Category Archives: Johnstown

“The Scarlet Pimpernel” Is A Swash-Buckling Beauty Of French Revolution Intrigue

Candlelight Dinner Playhouse begins 15th Anniversary With Great Swordplay, Music, Romance & Deceit

Reviewed by Tom Jones
September 17, 2022

It is 1792 and current French leaders have found a new way to get rid of persons they don’t like, and the English are finding ways to stop the slaughter. Sounds grim? It could have been, but Candlelight’s latest triumph is a remarkable look at England and France during the Reign of Terror of the French Revolution.

Acclaimed French actress, Marguerite St. Just, is performing in her final show in Paris at La Comedie Francaise. Her announcement to her audience that she is planning to marry a wealthy English aristocrat is disrupted by French government authority Chauvelin who announces the immediate closure of the entire theatre. The wickedness of Chauvelin is obvious as he then oversees the execution by guillotine of two of Marguerite’s friends.

Photo Credit: RDG Photography

Marguerite and her fiancé, British aristocrat Sir Percy Blakeney, leave immediately for England, horrified by the guillotine deaths. In England Percy perceives a plan to make amends for the deaths by saving other innocents from the guillotine. He doesn’t tell Marguerite what he is up to, as he puts together a group of friends to return to France for vengeance. The group of friends are well-trained English military men. Percy needs to provide a disguise for them, and they become elegant British ninnies – off to battle in Paris their finest over-the-top clothing! Percy sets himself up as a mysterious “Scarlet Pimpernel,” with only his band of “warriors” aware of who he is and what he is up to.

Sarah Forman portrays Marguerite St. Just, with Patric Case as Percy Blakeney, and Scott Hurst Jr. as Chauvelin. It would be difficult to come up with three more talented performers than Forman, Case, and Hurst. They have incredible voices, terrific acting skills and are just plain “excellence in action.”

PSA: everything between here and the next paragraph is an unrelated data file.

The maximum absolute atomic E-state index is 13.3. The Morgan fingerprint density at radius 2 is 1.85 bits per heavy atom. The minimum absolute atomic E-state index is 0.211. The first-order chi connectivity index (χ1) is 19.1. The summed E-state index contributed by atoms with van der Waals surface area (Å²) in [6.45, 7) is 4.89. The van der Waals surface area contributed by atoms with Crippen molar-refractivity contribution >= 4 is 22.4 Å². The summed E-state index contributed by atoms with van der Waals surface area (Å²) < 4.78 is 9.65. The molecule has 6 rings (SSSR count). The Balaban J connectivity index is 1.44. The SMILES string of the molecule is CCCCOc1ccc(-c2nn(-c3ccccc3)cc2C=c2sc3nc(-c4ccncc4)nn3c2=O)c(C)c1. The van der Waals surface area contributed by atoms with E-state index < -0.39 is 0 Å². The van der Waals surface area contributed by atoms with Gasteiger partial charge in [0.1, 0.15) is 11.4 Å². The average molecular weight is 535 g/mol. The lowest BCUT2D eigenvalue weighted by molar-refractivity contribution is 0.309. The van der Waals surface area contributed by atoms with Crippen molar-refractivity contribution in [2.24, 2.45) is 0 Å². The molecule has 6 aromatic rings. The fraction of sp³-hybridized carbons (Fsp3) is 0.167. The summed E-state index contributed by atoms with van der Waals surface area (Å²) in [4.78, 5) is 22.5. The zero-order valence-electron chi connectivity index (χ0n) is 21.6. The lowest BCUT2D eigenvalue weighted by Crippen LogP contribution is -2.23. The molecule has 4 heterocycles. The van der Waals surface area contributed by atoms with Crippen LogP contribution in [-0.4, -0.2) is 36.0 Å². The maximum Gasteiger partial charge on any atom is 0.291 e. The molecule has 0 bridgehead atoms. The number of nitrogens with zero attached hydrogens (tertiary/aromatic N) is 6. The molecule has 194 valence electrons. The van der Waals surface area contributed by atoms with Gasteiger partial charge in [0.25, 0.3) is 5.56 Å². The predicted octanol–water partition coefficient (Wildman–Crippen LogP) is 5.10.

Photo Credit: RDG Photography

Based on 1905 novel by British author Baroness Orczy, the musical began as a concert album in 1992, and some of the music became fairly well known, including “Into the Fire,” and “When I Look at You.” It didn’t turn up as a Broadway musical until 1997 and played in various Broadway theaters for nearly three years. It subsequently had National Tours, and has been seen in dozens of cities worldwide. The music is by Frank Wildhorn with lyrics and book by Nan Knighton. Wildhorn music is highly respected, especially his wondrous score for “Dr. Jekyll and Mr. Hyde.” He made history in 1998 as one of only a handful of composers to have three shows running on Broadway at the same time: “Pimpernel,” “Jekyll,” and “Civil War.”

The current Candlelight production succeeds on every level. The entire cast is excellent. Forman, Case and Hurst are given great support by a uniformly remarkable cast, including Ethan Walker and Kelsey McKelfresh in supporting roles. The set is effective; the costumes outstanding, lighting., orchestra, and sound are flawless. Steve Wilson directs the show, with Carrie Colton overseeing choreography and fight direction. Swordplay on stage has never been more exciting. Vocal direction is by Jalyn Courtenay Webb.

The Candlelight is to be admired for providing a variety of theatrical productions and especially for bringing such little-known shows as “Scarlet Pimpernel “to the attention of local audiences. A member of the audience, sitting near to me, noted on leaving the theatre, “This is the best production I’ve seen at Candlelight in the eight or so years we have been seeing their shows.”

This is remarkable theatre – providing the audience with terrific sights and sounds, and even a bit of history tossed it. Did you realize that the guillotine, Robespierre, and Madame Tussaud’s wax figures had anything in common?

“The Scarlet Pimpernel”
Through November 6, 2022
Candlelight Dinner Playhouse
4747 Marketplace Drive
Johnstown,, CO 80534
Box Office 970-744-3747
Online: http://www.coloradocandlelight.com

“Cinderella” Loses Her Shoe – But Not When You Expect!

Candlelight Dinner Playhouse Dazzles Yet Again